Mr. Deputy Speaker (Sir Alan Haselhurst): Order. Given an inch, the hon. Member must not take a mile. The motion is specifically about Woolwich.

Tom Brake: Thank you, Mr. Deputy Speaker, for bringing me back to the subject on which I was about to focus.

I want to ask one question about the overall cost of the project. There was an announcement in yesterday’s papers that it had decreased from £7.8 billion to £6.2 billion. I hope that the Under-Secretary will comment on that and how the figure was reached.

Perhaps hon. Members have a certain sense of déj vu. That is especially the case for the right hon. Member for Greenwich and Woolwich. He quoted from the debate on 19 July 2005, when he said that the Government’s position was

That phrase is worth repeating. However, the Government have shifted their position, which is welcome. It is also welcome that Berkeley Homes intends making such a contribution towards the station to enable the project to be realised.

The right hon. Member for Greenwich and Woolwich set out why Woolwich needs the station and the investment. The borough is 41st out of 354 for deprivation, which means that it is in the top 10 per cent. of deprived boroughs in the country. Average income in the Woolwich area is only £12,500 a year compared with £23,500 a year in the London borough of Greenwich generally. It is therefore poor even in the borough. Its unemployment rate is nudging 15 per cent., compared with a borough average of 6.3 per cent. Clearly, the station will play a significant role in providing regeneration for Woolwich. It will also provide access to residents in Woolwich to enable them to get to jobs in London. The model for the station predicts that 11,500 passengers will board in the morning at peak times and that nearly 3,000 will get off at the station. Clearly, there will be demand from people who travel outside Woolwich to find jobs elsewhere.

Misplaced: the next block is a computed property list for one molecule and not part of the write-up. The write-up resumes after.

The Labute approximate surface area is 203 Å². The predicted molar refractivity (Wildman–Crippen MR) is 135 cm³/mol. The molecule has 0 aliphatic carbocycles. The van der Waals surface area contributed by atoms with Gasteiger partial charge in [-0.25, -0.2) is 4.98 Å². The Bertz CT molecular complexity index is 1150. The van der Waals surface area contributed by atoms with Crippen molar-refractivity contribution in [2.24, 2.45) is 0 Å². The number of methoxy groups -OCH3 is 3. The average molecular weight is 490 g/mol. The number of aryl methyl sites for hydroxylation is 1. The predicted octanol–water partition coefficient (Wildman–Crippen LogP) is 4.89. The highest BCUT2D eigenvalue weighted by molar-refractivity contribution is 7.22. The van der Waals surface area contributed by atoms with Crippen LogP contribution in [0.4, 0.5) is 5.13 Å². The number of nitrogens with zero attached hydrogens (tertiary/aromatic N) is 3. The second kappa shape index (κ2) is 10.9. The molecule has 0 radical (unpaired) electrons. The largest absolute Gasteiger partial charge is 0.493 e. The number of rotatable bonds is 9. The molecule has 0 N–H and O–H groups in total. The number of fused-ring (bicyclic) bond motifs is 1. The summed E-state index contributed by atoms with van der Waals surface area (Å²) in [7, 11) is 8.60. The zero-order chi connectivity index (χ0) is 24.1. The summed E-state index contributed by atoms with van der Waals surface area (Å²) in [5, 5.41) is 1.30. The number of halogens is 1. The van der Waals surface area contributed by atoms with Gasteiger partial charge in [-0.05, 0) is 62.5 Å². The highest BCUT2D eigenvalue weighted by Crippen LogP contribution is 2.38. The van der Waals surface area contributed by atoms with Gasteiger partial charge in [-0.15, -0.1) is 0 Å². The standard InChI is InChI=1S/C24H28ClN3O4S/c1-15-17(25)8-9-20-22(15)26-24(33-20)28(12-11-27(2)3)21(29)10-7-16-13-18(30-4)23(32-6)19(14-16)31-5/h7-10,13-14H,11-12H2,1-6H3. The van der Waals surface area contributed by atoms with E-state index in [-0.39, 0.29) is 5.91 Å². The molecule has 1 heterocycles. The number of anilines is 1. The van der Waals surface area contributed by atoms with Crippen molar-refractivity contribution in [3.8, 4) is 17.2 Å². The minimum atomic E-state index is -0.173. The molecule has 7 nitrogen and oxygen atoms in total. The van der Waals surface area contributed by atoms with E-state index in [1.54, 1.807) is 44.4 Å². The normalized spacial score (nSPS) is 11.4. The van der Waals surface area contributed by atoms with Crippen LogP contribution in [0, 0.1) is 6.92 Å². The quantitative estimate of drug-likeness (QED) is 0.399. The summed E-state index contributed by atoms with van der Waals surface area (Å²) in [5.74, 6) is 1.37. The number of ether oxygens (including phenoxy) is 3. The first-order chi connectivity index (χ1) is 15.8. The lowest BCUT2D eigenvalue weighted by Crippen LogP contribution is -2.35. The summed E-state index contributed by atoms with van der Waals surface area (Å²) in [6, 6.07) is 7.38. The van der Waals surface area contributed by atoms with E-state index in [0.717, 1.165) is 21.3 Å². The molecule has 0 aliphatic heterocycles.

However, a few questions remain about Woolwich station. Hon. Members will be familiar with the appraisal that was carried out. The final report was published on 18 November 2005, again by Buchanan. It highlighted a couple of potential negative effects,
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especially on the environment, the water table and contaminated land in the area. Perhaps the Under-Secretary can address that, perhaps not now but in writing, and confirm for hon. Members that that potential problem has been resolved and that we no longer need to worry about it. It appears on page 15 in table 5.2 of the report.

We cannot avoid the question of how the project will be funded. That is true of Crossrail generally but also of Woolwich station. I shall not dwell on the funding for Crossrail as a whole. The Government suggested that Sir Michael Lyons might pick up on it in his report, although he was not asked to do that and therefore did not. He made it clear in his press conference on the morning of the Budget that he expected an announcement in the Budget. I asked him a question and his reply was, “Wait for the Budget in a few hours.” We waited for the announcement about the special business rate but it did not happen. Clearly, the Under-Secretary now has an opportunity to tell us how the project will be funded.